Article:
How the Brits influence our bedrooms

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A tour of historical British bedrooms sure does tell a tale or two. As society has shifted its attitudes and adjusted its stereotypes so too has it seen dramatic changes in the bedroom. The typical Victorian bedroom in an upper class home consisted of large wrought iron bed, filled with pillows and blankets surrounded by four posts draped in rich fabrics.

victorian bed copyDo you think they chose dusty colours to hide the dirt? Imagine trying to hand wash all that linen!

This excerpt by Dr Lucy Worsley from the BBC History of the home website describes the pomp and fuss that went into creating an acceptable bed in these homes:

"Over time bed linen, sheets, blankets and eiderdowns all developed, reaching a peak of sophistication in the nineteenth century. One Victorian household manual recommends that you sleep in an elaborate set-up consisting of iron bedstead, a thick brown sheet to cover its metal springs, then a horsehair mattress, feather mattress, under blanket, under sheet, bottom sheet, top sheet, three or four blankets, eiderdown, and pillow-covers. It also recommends that you turn the mattresses every morning, and change the pillowcases twice a day (replacing the plain, daytime pillowcases with frilled ones at night)".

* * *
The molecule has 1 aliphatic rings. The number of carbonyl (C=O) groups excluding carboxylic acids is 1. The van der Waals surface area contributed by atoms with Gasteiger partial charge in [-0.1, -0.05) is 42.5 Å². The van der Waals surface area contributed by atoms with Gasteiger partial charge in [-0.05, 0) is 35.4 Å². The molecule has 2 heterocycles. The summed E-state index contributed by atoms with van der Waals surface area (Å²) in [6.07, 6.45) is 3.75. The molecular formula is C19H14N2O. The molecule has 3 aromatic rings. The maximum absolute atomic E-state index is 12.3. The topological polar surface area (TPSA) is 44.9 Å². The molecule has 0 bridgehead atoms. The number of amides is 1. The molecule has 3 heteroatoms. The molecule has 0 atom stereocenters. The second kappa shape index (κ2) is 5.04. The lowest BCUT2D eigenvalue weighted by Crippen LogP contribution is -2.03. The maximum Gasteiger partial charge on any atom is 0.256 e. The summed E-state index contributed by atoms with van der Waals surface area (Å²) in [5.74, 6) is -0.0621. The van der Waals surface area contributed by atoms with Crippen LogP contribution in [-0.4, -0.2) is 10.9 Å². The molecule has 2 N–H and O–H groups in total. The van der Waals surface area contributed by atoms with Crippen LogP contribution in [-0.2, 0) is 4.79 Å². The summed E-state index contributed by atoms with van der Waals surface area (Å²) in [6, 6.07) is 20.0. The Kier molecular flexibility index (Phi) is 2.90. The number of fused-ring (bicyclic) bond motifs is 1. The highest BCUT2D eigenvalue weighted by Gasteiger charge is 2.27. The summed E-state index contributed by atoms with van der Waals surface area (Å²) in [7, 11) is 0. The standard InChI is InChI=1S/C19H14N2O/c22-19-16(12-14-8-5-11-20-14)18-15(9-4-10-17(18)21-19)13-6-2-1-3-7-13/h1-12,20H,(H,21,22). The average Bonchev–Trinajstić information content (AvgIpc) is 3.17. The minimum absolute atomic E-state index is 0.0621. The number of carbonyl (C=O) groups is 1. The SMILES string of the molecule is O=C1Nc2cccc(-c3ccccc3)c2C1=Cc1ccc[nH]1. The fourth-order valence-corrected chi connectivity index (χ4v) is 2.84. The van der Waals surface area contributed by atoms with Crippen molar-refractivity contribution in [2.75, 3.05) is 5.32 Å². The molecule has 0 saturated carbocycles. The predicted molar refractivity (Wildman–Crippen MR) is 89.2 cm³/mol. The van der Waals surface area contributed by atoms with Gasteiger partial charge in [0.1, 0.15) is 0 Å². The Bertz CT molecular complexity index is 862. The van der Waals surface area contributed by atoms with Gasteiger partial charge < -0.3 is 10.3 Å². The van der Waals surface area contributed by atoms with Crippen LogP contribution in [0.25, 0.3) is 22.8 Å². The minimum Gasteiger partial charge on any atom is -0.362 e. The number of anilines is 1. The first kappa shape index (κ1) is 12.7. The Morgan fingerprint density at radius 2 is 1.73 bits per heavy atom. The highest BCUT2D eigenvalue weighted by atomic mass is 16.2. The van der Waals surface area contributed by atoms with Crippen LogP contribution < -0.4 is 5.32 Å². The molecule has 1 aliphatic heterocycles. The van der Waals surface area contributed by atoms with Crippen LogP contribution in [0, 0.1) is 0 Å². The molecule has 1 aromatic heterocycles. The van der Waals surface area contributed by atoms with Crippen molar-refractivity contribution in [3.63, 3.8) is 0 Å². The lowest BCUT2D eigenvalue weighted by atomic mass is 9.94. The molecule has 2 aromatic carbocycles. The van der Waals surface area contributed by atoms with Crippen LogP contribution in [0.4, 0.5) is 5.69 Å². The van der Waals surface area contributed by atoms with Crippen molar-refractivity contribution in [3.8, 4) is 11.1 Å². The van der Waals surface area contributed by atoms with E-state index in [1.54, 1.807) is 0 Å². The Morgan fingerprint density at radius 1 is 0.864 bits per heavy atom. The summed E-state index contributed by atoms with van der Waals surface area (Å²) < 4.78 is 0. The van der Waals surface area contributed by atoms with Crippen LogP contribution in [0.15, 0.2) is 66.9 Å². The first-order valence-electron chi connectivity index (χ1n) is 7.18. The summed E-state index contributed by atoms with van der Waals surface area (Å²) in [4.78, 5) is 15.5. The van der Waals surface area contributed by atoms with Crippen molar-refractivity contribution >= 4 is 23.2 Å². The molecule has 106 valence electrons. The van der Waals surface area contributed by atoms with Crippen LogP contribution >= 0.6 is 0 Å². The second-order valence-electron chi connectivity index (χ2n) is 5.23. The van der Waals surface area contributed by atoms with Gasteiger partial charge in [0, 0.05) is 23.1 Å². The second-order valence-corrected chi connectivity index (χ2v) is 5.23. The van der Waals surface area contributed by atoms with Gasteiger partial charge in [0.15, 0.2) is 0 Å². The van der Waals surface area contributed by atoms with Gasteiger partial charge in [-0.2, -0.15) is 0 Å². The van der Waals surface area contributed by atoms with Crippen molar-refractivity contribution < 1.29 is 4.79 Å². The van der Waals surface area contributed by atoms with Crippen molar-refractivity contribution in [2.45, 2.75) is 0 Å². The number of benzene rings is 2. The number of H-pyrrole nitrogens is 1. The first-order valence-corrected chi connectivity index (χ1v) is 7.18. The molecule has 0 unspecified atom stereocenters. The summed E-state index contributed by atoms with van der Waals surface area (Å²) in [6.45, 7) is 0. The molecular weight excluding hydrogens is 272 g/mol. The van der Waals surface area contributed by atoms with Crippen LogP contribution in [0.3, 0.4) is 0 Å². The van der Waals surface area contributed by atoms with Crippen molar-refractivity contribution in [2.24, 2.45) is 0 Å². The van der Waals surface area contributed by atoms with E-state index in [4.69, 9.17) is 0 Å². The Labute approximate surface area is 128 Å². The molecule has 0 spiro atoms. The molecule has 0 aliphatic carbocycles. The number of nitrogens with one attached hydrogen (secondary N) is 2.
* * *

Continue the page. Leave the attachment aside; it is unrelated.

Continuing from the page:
It seems that it was not only the corset that kept many women busy... making beds was a massive chore. However, the end of the second World War saw the end of an era where households had hordes of domestic servants and so, as women's clothing simplified, so too did their bed making. The duvet (which originated in Scandinavia) gained great popularity and allowed men and women to make their own beds in a jiffy.



The Brits influence didn't end there. The Brits continue to influence our bedroom decor centuries later. For one, the British flag has become a hot bedroom accessory and is popping up as wall paper, bedding and even carpeting.

brit carpet copy british-flag-headboard-model british-flag-wall-mural

Whilst the union jack may not have entered your home (as yet) you may find that this post-war slogan has.

keep calm copy

Yup, that's right. The British government released this motivational poster in 1939 to improve morale during World War 2. Since 2002, this poster has been found on mugs, t-shirts, coasters, posters and stickers.

It seems the Brits and their history will continue inspiring our bedroom design for some time to come.





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